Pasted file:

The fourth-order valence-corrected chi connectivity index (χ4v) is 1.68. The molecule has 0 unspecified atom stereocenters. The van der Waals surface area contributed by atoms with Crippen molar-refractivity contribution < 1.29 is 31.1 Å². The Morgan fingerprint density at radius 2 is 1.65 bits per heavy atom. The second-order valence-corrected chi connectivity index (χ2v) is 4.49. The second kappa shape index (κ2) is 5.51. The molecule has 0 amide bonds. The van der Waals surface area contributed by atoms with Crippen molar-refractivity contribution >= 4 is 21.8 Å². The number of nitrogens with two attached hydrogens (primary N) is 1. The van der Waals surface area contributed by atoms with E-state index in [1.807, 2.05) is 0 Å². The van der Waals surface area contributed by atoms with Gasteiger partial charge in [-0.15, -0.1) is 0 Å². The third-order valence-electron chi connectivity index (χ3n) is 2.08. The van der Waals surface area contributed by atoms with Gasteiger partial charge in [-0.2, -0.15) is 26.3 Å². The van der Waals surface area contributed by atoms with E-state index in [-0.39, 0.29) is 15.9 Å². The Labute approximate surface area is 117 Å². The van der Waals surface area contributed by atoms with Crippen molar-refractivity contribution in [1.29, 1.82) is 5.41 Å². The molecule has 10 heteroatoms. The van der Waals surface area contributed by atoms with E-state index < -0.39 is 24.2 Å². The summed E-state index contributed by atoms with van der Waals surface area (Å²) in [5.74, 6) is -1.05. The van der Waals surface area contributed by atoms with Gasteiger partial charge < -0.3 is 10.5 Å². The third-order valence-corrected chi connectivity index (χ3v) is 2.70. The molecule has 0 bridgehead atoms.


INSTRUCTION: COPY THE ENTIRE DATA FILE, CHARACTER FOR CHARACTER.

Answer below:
The fourth-order valence-corrected chi connectivity index (χ4v) is 1.68. The molecule has 0 unspecified atom stereocenters. The van der Waals surface area contributed by atoms with Crippen molar-refractivity contribution < 1.29 is 31.1 Å². The Morgan fingerprint density at radius 2 is 1.65 bits per heavy atom. The second-order valence-corrected chi connectivity index (χ2v) is 4.49. The second kappa shape index (κ2) is 5.51. The molecule has 0 amide bonds. The van der Waals surface area contributed by atoms with Crippen molar-refractivity contribution >= 4 is 21.8 Å². The number of nitrogens with two attached hydrogens (primary N) is 1. The van der Waals surface area contributed by atoms with E-state index in [1.807, 2.05) is 0 Å². The van der Waals surface area contributed by atoms with Gasteiger partial charge in [-0.15, -0.1) is 0 Å². The third-order valence-electron chi connectivity index (χ3n) is 2.08. The van der Waals surface area contributed by atoms with Gasteiger partial charge in [-0.2, -0.15) is 26.3 Å². The van der Waals surface area contributed by atoms with E-state index in [-0.39, 0.29) is 15.9 Å². The Labute approximate surface area is 117 Å². The van der Waals surface area contributed by atoms with Crippen molar-refractivity contribution in [1.29, 1.82) is 5.41 Å². The molecule has 10 heteroatoms. The van der Waals surface area contributed by atoms with E-state index < -0.39 is 24.2 Å². The summed E-state index contributed by atoms with van der Waals surface area (Å²) in [5.74, 6) is -1.05. The van der Waals surface area contributed by atoms with Gasteiger partial charge < -0.3 is 10.5 Å². The third-order valence-corrected chi connectivity index (χ3v) is 2.70. The molecule has 0 bridgehead atoms.